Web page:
Leonard Lowe (Robert DeNiro) lost in a sleep-like state for decades, is
brought back into the real world when Dr. Malcolm Sayer (Robin
Williams) treats him with an experimental drug in "AWAKENINGS."
(Photo courtesy of Columbia Pictures)
torecieve the experimental treatment, ance and Williams definitely proves
Through this summer of awakening, himself worthy of another Academy
it is the connection that Leonard and Award. Julie Kavner (the voice of
Sayers share that uncovers a layer of Marge Simpson) makes a commend-
care, warmth, and love in them both, able performance as Nurse Costello
Director Penny Marshall shows a with the right touches of laughter and
considerable growth in vision from heart. All in all. Awakenings is a
her last film. Big, and allows this true wonderful picture— let’s hope that it
story— based on Dr. Oliver Sack’s is not overlooked on Oscar Night,
book— to be both fun and touching. MPA A Rating: PG-13
DeNiro turns in a wonderful perform- Running Time; 121 mins.
”Flatliners" on
Jazz Ensemble to
Perform at Monday
Night in the Arts
By Heather Lyn Gupton
Staff Writer
St. Andrews Presbyterian
College’s “Monday Night in the Arts”
series will present The Classic Touch
Orchestra March 10.
The concert will begin at 4 pm, in
the Belk Center Lounge at St. An
drews. The public is invided to attend
free of charge.
The Classic Touch Orchestra was
organized in 1984 by five former
membersofthe 1976-77 Appalachian
S tate University Jazz B and. The eight-
piece ensemble is based in Rock Hill
S.C., and travels throughout North
and South Carolina, Virgina, and
Georgia. The ensemble performs big
band music of the 1940’s, adult con
temporary hits and light jazz.
Jon Entzi, a frequent performer
with the USAir Jazz Band and the
Guy Lombardo Orchestra, is the
orchestra’s manager and lead trum
peter. Band personnel is comprised of
high school and collegiate educators,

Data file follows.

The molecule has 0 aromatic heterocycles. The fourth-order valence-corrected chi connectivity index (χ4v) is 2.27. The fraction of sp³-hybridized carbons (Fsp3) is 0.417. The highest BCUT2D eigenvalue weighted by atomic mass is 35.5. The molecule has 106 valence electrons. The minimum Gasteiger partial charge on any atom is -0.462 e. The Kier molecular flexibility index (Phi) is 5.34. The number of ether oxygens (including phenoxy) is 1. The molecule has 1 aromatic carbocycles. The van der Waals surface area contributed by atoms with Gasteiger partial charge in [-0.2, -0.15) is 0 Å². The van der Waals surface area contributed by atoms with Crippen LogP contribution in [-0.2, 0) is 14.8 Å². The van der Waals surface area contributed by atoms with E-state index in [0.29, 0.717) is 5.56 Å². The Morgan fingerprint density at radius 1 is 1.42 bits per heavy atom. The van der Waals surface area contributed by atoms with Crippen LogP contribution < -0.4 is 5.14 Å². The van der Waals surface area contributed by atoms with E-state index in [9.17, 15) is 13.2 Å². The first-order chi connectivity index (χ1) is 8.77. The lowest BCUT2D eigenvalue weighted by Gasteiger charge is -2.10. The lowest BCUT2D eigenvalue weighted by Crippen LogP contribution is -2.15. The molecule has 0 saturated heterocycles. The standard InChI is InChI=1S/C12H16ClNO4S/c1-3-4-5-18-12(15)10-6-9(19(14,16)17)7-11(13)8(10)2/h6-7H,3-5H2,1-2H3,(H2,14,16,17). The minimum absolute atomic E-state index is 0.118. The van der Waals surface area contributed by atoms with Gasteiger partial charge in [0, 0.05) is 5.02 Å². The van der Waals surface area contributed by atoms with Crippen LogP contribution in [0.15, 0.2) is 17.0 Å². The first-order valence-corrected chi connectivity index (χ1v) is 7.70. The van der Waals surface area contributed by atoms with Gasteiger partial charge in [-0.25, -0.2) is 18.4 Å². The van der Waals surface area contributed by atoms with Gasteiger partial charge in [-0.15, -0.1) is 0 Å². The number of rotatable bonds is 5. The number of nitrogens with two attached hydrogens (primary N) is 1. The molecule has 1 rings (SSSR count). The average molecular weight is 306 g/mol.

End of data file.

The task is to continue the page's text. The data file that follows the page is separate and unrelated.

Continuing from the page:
business professionals and free-lance
musicians, including Laurinburg resi
dent Debbie Bridges. Ms. Bridges is
a 1990 graduate of St. Andrews who
plays piano for the ensemble. Entzi
and other band members have per
formed with Clark Terry, Lew Soloff,
Bill Watrous and Rich Matteson in
clinics and concerts at Appalachian
and other universities.
The group consists of trumpet,
trombone, alto/baritone sax, tenor/
soprano sax, piano, bass, rhythm gui
tar and drums with vocals as well.
Bridges and her husband Willie are
the only Laurinburg residents in the
group. Other members come from
Columbia, Rock Hill, Clover and
Charlotte.
The Classic Touch Orchestra fea
tures the work of Duke Ellington,
Count Basie, Glenn Miller, Woody
Herman and other big band legends as
well as poular music from the fifties
through the nineties.
Nelson Wright (Kiefer Sutherland), David Labraccio (Kevin Bacon),
Rachel Mannus (Julia Roberts) and Randy Steckle (Oliver Platt) revive
Joe Hurley (William Baldwin), who had his heart stopped as part of a
chilling life-after-death experiment in "FLATLINERS." (Photo cour
tesy of Columbia Pictures)
Videocassette
Joel Schumacher's 1990 box of
fice hit could be characterized as a
chilling, modem day version of the
Prometheus myth. Kiefer Sutherland,
along with Julia Roberts and Kevin
Bacon, star as part of an ambitious
group of medical students who dare to
breach the infamous "undiscovered
country" to bring back the secrets/
meanings of life, death, and the after
life.
Foltowing the successful deaths
and resurrection s, each character finds
that he/she has not only brought back
a glimpse of the "other" side but, the
horrors that have manifested them
selves from their sins. Having reached
into the realm once held sacred by
religion and philosophy, they must
search for their own catharis through
atonement and redemption.
Under the direction of Joel Schu
macher (also of The Lost Bovs fame)
and Production Designer Eugenio
Zanetti, Flatliners is a visually pro
vocative and lyrically symbolic film.
Much of the action takes place in an
atmosphere surrounded in darkly lit
Gothic and Greek architecture while
"shielded" from overhead by ubiqui
tous frescoes of angels and the ethe
real. Suggesting the pull between the
light and the dark forces of the world,
Sutherland and the others find them
selves caught in the middle - frantic
ally searching for the answers to
worlds they are not meant to under
stand.
MPAA Rating: R
Running Time: 111 mins.